Howard students demanded major changes, starting with adequate housing
The Howard University student body remains entrenched in a protest movement that has persisted throughout the spring semester. Protests, pointed at the school’s administration, began after scandals involving Howard’s leaders became public this year. The school’s housing portal crashed in March, leading some students to believe they would not have housing for the 2018-19 academic year. Shortly after, it was revealed through a series of financial statements that up to $1 million of financial aid funds had gone to university employees between 2007 and 2016.
A 9-day sit-in occupying the campus administration building commenced soon after the funding scandal was publicised. However, student organizer Imani Bryant explained in an interview on The Kojo Nnamdi Show that her social justice organization, HUResist, had been planning strategic protests and demands for some time. She said the funding scandal was a powerful moment, but the students’ discontent had much deeper roots.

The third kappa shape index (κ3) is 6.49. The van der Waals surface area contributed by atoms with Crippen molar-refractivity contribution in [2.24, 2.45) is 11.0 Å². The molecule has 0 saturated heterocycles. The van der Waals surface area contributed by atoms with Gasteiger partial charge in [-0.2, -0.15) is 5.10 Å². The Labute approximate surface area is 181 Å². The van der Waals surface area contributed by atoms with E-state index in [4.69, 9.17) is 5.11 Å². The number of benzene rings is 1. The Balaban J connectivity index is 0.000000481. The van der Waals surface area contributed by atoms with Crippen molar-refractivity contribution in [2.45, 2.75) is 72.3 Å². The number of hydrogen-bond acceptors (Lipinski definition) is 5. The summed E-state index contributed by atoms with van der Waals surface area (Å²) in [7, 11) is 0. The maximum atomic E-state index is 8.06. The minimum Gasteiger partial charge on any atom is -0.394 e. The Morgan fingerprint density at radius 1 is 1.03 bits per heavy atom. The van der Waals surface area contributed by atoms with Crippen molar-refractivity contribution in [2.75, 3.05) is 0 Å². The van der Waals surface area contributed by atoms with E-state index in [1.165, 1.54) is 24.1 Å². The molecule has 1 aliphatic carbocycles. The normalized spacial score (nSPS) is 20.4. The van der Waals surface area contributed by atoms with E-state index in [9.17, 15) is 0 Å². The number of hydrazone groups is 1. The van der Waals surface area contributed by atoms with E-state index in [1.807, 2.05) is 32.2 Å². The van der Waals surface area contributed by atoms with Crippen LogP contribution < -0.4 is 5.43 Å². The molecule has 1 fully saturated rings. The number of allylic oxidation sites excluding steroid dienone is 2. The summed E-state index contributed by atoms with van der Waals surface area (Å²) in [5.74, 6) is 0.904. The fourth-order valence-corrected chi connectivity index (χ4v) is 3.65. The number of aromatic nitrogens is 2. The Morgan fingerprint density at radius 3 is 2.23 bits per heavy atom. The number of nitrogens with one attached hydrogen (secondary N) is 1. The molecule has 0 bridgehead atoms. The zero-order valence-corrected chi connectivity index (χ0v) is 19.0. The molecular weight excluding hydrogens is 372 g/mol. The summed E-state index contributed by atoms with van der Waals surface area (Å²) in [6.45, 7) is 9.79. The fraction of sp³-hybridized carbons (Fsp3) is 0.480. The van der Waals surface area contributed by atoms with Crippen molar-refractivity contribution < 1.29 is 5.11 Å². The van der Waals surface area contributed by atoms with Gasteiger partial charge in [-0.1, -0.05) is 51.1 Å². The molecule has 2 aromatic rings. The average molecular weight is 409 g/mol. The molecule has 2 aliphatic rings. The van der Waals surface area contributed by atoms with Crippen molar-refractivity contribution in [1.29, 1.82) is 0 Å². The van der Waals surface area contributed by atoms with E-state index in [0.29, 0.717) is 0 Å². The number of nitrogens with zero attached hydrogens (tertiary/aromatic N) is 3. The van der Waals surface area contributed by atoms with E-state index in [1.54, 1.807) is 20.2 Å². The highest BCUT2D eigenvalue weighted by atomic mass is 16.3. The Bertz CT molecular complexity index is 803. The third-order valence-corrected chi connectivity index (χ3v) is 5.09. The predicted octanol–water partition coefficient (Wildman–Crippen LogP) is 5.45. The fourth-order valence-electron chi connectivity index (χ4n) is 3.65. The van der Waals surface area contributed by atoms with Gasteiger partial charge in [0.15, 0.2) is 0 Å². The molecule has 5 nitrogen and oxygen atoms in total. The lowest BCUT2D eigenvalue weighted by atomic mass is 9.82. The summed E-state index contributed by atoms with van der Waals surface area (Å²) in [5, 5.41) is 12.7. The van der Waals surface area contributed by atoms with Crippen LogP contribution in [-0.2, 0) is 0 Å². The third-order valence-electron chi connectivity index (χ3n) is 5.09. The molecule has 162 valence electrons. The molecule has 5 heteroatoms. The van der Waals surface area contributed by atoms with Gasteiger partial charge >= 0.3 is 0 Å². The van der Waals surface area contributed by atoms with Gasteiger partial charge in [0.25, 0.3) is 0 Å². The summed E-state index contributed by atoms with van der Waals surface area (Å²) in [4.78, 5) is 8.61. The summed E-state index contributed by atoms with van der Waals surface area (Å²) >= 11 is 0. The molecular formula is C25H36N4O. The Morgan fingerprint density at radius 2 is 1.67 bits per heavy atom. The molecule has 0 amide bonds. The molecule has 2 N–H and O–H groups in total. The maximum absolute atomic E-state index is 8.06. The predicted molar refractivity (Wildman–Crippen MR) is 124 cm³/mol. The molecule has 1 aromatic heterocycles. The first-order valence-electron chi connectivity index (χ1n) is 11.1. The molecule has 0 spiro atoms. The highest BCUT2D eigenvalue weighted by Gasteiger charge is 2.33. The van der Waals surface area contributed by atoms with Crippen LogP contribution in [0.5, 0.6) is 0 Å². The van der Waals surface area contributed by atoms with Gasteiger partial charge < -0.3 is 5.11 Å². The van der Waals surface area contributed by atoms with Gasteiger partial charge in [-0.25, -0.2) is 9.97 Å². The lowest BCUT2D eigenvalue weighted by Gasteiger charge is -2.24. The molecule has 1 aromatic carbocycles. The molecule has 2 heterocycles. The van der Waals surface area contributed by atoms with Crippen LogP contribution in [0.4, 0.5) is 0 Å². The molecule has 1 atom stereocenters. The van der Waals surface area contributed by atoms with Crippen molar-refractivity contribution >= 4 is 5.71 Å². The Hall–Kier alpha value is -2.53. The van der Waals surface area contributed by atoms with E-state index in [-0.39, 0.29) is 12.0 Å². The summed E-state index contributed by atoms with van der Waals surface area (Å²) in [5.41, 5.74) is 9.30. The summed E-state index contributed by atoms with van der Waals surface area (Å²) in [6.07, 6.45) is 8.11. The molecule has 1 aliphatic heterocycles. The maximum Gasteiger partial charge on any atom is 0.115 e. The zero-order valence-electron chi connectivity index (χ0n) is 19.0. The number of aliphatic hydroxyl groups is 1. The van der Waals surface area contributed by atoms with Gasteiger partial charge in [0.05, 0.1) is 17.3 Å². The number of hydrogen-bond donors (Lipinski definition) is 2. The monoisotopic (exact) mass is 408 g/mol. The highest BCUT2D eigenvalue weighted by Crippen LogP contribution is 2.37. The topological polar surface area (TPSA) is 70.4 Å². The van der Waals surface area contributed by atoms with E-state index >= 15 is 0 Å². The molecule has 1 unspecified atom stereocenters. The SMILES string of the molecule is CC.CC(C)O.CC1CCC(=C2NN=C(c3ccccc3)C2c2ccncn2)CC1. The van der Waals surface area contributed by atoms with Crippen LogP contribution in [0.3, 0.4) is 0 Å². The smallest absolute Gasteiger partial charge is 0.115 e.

Students named Howard’s deteriorating dormitories as a major failure of the administration. The start of the spring semester was delayed one week because campus buildings had no heat, leaving students who returned on time living in freezing dorms. Some classes were moved to Chinatown due to maintenance issues in academic buildings on campus. The university sent a campus-wide alert in February referencing a building “crisis.” The sit-in ended when the Howard University board of trustees made commitments toward addressing seven of the nine student demands, including an assessment of campus housing conditions, the establishment of a community food pantry in Shaw and resources to address sexual assault and harassment.
The unmet demands were for the resignation of Howard President Wayne Frederick and the disarming of campus police.
Housing will now be made available to all students under 21 and the deadline for the fall 2018 housing deposit was extended to to May 1.